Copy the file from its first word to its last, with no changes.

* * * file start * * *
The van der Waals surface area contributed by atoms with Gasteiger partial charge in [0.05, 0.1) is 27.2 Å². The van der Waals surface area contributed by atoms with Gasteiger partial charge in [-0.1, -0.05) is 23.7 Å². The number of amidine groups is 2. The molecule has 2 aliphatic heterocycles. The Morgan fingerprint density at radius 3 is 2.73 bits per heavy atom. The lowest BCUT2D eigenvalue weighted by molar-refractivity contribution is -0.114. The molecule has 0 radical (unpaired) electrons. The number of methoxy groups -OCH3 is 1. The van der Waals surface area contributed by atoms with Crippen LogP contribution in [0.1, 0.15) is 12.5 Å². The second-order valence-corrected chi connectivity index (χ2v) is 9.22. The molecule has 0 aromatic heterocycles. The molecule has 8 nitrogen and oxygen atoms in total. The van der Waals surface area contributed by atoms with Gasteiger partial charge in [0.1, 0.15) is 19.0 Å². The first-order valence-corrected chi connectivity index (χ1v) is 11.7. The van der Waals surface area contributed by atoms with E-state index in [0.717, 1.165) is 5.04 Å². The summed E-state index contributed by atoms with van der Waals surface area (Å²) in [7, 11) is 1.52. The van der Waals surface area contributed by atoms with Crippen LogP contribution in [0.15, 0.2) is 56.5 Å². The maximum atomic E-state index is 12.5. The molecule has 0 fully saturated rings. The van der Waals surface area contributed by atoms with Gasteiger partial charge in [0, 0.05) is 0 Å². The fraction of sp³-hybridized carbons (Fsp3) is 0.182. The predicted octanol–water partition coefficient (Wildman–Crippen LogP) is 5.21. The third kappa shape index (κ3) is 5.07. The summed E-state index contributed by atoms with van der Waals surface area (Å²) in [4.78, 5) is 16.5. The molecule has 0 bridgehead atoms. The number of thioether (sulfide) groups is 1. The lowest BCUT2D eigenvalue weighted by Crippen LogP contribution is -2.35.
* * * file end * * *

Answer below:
The van der Waals surface area contributed by atoms with Gasteiger partial charge in [0.05, 0.1) is 27.2 Å². The van der Waals surface area contributed by atoms with Gasteiger partial charge in [-0.1, -0.05) is 23.7 Å². The number of amidine groups is 2. The molecule has 2 aliphatic heterocycles. The Morgan fingerprint density at radius 3 is 2.73 bits per heavy atom. The lowest BCUT2D eigenvalue weighted by molar-refractivity contribution is -0.114. The molecule has 0 radical (unpaired) electrons. The number of methoxy groups -OCH3 is 1. The van der Waals surface area contributed by atoms with Crippen LogP contribution in [0.1, 0.15) is 12.5 Å². The second-order valence-corrected chi connectivity index (χ2v) is 9.22. The molecule has 0 aromatic heterocycles. The molecule has 8 nitrogen and oxygen atoms in total. The van der Waals surface area contributed by atoms with Gasteiger partial charge in [0.1, 0.15) is 19.0 Å². The first-order valence-corrected chi connectivity index (χ1v) is 11.7. The van der Waals surface area contributed by atoms with E-state index in [0.717, 1.165) is 5.04 Å². The summed E-state index contributed by atoms with van der Waals surface area (Å²) in [7, 11) is 1.52. The van der Waals surface area contributed by atoms with Crippen LogP contribution in [0.15, 0.2) is 56.5 Å². The maximum atomic E-state index is 12.5. The molecule has 0 fully saturated rings. The van der Waals surface area contributed by atoms with Gasteiger partial charge in [0, 0.05) is 0 Å². The fraction of sp³-hybridized carbons (Fsp3) is 0.182. The predicted octanol–water partition coefficient (Wildman–Crippen LogP) is 5.21. The third kappa shape index (κ3) is 5.07. The summed E-state index contributed by atoms with van der Waals surface area (Å²) in [4.78, 5) is 16.5. The molecule has 0 bridgehead atoms. The number of thioether (sulfide) groups is 1. The lowest BCUT2D eigenvalue weighted by Crippen LogP contribution is -2.35.